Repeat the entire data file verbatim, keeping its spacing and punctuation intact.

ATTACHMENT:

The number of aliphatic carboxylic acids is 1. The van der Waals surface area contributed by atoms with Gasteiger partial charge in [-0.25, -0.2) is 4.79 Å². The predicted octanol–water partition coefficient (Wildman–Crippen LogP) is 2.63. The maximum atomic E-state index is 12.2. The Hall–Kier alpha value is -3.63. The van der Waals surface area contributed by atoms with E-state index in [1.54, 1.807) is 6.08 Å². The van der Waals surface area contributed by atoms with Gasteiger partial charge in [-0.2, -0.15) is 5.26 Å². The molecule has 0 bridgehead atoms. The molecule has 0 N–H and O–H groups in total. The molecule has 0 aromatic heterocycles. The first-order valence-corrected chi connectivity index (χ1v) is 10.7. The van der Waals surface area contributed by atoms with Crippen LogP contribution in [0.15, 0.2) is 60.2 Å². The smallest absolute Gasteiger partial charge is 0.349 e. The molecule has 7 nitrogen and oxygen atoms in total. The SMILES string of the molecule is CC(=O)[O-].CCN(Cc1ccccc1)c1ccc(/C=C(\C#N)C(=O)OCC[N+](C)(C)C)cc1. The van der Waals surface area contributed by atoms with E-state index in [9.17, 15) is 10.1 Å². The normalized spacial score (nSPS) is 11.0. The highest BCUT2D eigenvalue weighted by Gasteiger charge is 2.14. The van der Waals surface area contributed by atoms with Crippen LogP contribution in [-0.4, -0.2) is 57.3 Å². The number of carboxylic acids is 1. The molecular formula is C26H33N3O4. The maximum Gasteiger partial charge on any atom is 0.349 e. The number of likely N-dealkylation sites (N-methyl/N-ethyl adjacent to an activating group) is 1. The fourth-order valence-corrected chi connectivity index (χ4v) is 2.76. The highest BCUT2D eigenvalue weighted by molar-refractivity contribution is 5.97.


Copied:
The number of aliphatic carboxylic acids is 1. The van der Waals surface area contributed by atoms with Gasteiger partial charge in [-0.25, -0.2) is 4.79 Å². The predicted octanol–water partition coefficient (Wildman–Crippen LogP) is 2.63. The maximum atomic E-state index is 12.2. The Hall–Kier alpha value is -3.63. The van der Waals surface area contributed by atoms with E-state index in [1.54, 1.807) is 6.08 Å². The van der Waals surface area contributed by atoms with Gasteiger partial charge in [-0.2, -0.15) is 5.26 Å². The molecule has 0 bridgehead atoms. The molecule has 0 N–H and O–H groups in total. The molecule has 0 aromatic heterocycles. The first-order valence-corrected chi connectivity index (χ1v) is 10.7. The van der Waals surface area contributed by atoms with Crippen LogP contribution in [0.15, 0.2) is 60.2 Å². The smallest absolute Gasteiger partial charge is 0.349 e. The molecule has 7 nitrogen and oxygen atoms in total. The SMILES string of the molecule is CC(=O)[O-].CCN(Cc1ccccc1)c1ccc(/C=C(\C#N)C(=O)OCC[N+](C)(C)C)cc1. The van der Waals surface area contributed by atoms with E-state index in [9.17, 15) is 10.1 Å². The normalized spacial score (nSPS) is 11.0. The highest BCUT2D eigenvalue weighted by Gasteiger charge is 2.14. The van der Waals surface area contributed by atoms with Crippen LogP contribution in [-0.4, -0.2) is 57.3 Å². The number of carboxylic acids is 1. The molecular formula is C26H33N3O4. The maximum Gasteiger partial charge on any atom is 0.349 e. The number of likely N-dealkylation sites (N-methyl/N-ethyl adjacent to an activating group) is 1. The fourth-order valence-corrected chi connectivity index (χ4v) is 2.76. The highest BCUT2D eigenvalue weighted by molar-refractivity contribution is 5.97.